Democrats are calling it a political ploy to dodge responsibility for turning away billions in federal cash: Haslam asks for the moon, then throws up his arms and claims he’s the only reasonable one at the bargaining table.
The governor says he wants to do what Arkansas is talking about doing: Using Medicaid money to send people to the Affordable Care Act’s health insurance exchanges to shop for private plans along with Americans who qualify for subsidies under the law.
But that’s not all Haslam wants. To curtail state costs in the cash-strapped entitlement program, he wants to force these new beneficiaries to accept whatever plans are available on the exchange even if they offer less comprehensive benefits and charge higher co-pays than Medicaid.
“We’d like it to be very much like the commercial product that’s on the exchange to the greatest extent possible. We think that makes sense,” TennCare director Darin Gordon says.
That's against strict Medicaid rules, which require that beneficiaries receive the same cost-sharing and benefit packages in private plans as they would in the public program, and Haslam should have known Washington wouldn't go for what he was proposing. As the Washington Post’s Wonkblog points out in its report on yesterday's developments:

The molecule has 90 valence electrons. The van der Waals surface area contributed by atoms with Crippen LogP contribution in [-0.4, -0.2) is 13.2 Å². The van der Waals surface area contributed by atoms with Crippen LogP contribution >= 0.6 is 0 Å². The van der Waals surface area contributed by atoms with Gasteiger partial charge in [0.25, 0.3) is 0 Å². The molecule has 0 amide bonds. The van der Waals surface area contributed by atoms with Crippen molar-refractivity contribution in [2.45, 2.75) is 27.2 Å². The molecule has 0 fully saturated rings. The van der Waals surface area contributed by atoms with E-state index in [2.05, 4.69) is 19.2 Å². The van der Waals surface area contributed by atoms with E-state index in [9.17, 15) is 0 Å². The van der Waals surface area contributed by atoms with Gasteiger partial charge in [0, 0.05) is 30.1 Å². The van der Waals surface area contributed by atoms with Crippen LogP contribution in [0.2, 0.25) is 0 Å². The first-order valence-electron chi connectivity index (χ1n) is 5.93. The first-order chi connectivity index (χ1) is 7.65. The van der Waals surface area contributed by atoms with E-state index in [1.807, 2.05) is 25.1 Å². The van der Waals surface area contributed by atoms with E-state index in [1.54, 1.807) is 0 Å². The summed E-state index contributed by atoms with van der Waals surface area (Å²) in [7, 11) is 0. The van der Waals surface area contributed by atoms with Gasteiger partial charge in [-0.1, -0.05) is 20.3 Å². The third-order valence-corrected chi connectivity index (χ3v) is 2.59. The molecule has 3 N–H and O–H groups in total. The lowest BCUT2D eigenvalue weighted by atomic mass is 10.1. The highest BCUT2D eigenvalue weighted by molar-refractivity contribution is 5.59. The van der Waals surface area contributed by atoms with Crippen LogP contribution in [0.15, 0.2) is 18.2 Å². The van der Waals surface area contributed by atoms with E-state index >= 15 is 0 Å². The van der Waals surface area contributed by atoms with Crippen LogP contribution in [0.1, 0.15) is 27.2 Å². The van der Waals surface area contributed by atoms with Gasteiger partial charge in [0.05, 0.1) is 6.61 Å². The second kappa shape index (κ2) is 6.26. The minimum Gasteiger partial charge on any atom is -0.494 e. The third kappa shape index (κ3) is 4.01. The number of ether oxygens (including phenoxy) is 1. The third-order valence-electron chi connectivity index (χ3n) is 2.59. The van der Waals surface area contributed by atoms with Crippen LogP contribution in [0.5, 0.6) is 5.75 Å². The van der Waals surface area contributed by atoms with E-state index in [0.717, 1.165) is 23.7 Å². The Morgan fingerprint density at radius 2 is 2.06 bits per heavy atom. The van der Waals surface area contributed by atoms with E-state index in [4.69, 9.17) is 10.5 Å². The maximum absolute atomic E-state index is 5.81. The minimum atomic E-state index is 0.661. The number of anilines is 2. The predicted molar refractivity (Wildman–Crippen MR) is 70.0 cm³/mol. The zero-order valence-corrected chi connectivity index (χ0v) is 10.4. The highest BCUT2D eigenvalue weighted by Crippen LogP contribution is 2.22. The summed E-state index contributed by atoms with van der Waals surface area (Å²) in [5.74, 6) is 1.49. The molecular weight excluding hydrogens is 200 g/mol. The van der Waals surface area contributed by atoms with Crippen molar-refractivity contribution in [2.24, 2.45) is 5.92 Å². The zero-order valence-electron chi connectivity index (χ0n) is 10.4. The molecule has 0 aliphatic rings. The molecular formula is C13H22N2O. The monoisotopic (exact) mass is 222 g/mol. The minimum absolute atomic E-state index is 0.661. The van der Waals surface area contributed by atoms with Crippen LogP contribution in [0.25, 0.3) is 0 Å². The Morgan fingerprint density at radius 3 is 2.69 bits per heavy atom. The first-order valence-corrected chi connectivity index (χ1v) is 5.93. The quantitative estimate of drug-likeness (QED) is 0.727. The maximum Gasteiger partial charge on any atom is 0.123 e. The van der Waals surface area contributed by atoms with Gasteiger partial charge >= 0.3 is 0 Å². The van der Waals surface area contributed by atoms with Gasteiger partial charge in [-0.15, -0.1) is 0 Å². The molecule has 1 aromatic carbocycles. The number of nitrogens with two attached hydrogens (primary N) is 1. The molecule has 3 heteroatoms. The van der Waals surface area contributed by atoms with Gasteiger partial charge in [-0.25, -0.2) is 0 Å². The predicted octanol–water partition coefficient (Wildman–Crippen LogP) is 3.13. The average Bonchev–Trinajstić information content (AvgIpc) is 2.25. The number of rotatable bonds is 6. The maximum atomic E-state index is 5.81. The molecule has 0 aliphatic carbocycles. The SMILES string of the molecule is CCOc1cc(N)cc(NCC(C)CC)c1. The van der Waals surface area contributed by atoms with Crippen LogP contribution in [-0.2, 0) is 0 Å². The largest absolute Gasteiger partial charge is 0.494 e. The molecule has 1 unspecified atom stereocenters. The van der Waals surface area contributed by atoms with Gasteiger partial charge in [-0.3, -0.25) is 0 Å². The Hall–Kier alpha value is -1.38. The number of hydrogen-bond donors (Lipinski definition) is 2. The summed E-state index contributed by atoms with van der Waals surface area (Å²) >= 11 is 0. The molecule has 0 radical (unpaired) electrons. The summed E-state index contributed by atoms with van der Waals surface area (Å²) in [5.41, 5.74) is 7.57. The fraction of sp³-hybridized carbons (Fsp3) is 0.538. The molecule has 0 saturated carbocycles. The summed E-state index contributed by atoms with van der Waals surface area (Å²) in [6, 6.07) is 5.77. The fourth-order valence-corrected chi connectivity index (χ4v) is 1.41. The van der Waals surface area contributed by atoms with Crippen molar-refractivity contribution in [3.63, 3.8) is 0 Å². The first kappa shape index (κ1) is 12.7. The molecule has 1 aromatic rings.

Medicaid experts I’ve spoken with have made it clear that such an approach wouldn’t fly: Even if they receive private coverage, the Medicaid agency would need to ensure they aren’t spending more out of pocket than they would in the public plan.
To health care advocates, the governor is naive or cynical, and it hardly matters which. They see no hope for Haslam working out a deal on his take-it-leave-it terms. One health care insider who asks not to be named for fear of pissing off Haslam gives this account of the so-called negotiations with the Department of Health and Human Services.
"HHS said, 'We’re always willing to talk. We want to be as flexible as we can and work with the states, but these items that you have put out here, some of them we can talk about and some of them are absolute non-starters.' At which point, the state folks broke it off and said, 'It’s all or nothing.' That’s not a serious negotiation."
Haslam and Gordon talk with reporters yesterday: